Twitter obscures, warns on Trump tweet 'glorifying violence'by Jill Colvin and Zeke Miller The Associated Press Staff Contact
WASHINGTON -- U.S. President Donald Trump on Friday responded to outrage over the police killing of a black man in Minneapolis by threatening to take action to bring the city "under control," calling violent protesters outraged by the killing "thugs" and reviving a civil-rights-era phrase fraught with racist overtones.
"When the looting starts, the shooting starts," Trump wrote in a tweet that was quickly flagged by Twitter as violating rules against "glorifying violence." The White House said the president "did not glorify violence. He clearly condemned it."
Trump's comments came after protesters torched a Minneapolis police station on Thursday night, capping three days of searing demonstrations over the death of George Floyd, who was captured on video pleading for air as a white police officer knelt on his neck for over eight minutes.
The president's reaction -- a day after he had decried Floyd's treatment and vowed justice for his family -- underscored Trump's complicated relationship with race as he tries to maintain a law-and-order mantle while looking to appeal to black voters during an election year. And it highlighted his refusal to avoid controversy or cede the spotlight even as the battered nation tries to make sense of another killing and reels over the mounting COVID-19 death toll.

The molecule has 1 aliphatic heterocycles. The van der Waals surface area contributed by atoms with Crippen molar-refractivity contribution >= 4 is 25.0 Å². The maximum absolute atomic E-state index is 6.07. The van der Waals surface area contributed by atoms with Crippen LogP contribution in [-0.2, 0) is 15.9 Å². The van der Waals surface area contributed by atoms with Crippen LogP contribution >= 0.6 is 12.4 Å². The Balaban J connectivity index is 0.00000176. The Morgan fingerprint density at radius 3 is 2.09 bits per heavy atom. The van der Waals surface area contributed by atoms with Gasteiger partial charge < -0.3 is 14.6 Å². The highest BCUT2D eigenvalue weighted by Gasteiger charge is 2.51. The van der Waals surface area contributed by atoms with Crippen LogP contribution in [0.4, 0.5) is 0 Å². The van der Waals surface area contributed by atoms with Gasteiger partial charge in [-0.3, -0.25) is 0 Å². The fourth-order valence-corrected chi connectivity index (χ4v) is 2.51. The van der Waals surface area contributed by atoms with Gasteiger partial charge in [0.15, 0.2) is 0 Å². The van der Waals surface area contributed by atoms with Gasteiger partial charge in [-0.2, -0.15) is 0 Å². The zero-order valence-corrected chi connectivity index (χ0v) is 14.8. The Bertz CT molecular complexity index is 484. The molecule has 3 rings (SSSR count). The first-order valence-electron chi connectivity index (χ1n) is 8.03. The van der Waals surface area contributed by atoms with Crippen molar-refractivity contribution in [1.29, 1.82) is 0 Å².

Trump, in his tweets, borrowed a phrase once used by former Miami Police Chief Walter Headley in a 1967 speech outlining his department's efforts to "combat young hoodlums who have taken advantage of the civil rights campaign." In the speech, Headley said his department had been successful "because I've let the word filter down that when the looting starts, the shooting starts."
"We don't mind being accused of police brutality," he said in the same speech, according to news reports from the time.
Trump said Friday afternoon, after many hours of backlash, that he had meant that "Looting leads to shooting."
"I don't want this to happen, and that's what the expression put out last night means," he tweeted. "It was spoken as a fact, not as a statement. It's very simple, nobody should have any problem with this other than the haters, and those looking to cause trouble on social media. Honor the memory of George Floyd!"
He later talked at a White House roundtable about the killing, revealing that he'd conversed with some members of Floyd's family.
"I want to express our nation's deepest condolences and heartfelt sympathies," he said while insisting, "We can't allow a situation like happened in Minneapolis to descend further into lawless anarchy and chaos."
"I understand the hurt. I understand the pain," he said. But he argued that "looters should not be allowed to drown out the voices of so many peaceful protesters."
"The family of George is entitled to justice and the people of Minnesota are entitled to live in safety. Law and order will prevail," he said.
Criticism of the tweet was nonetheless swift.
"It's not helpful," said Minnesota's Democratic Gov. Tim Walz, during a news briefing Friday. "Anything we do to add fuel to that fire is really, really challenging."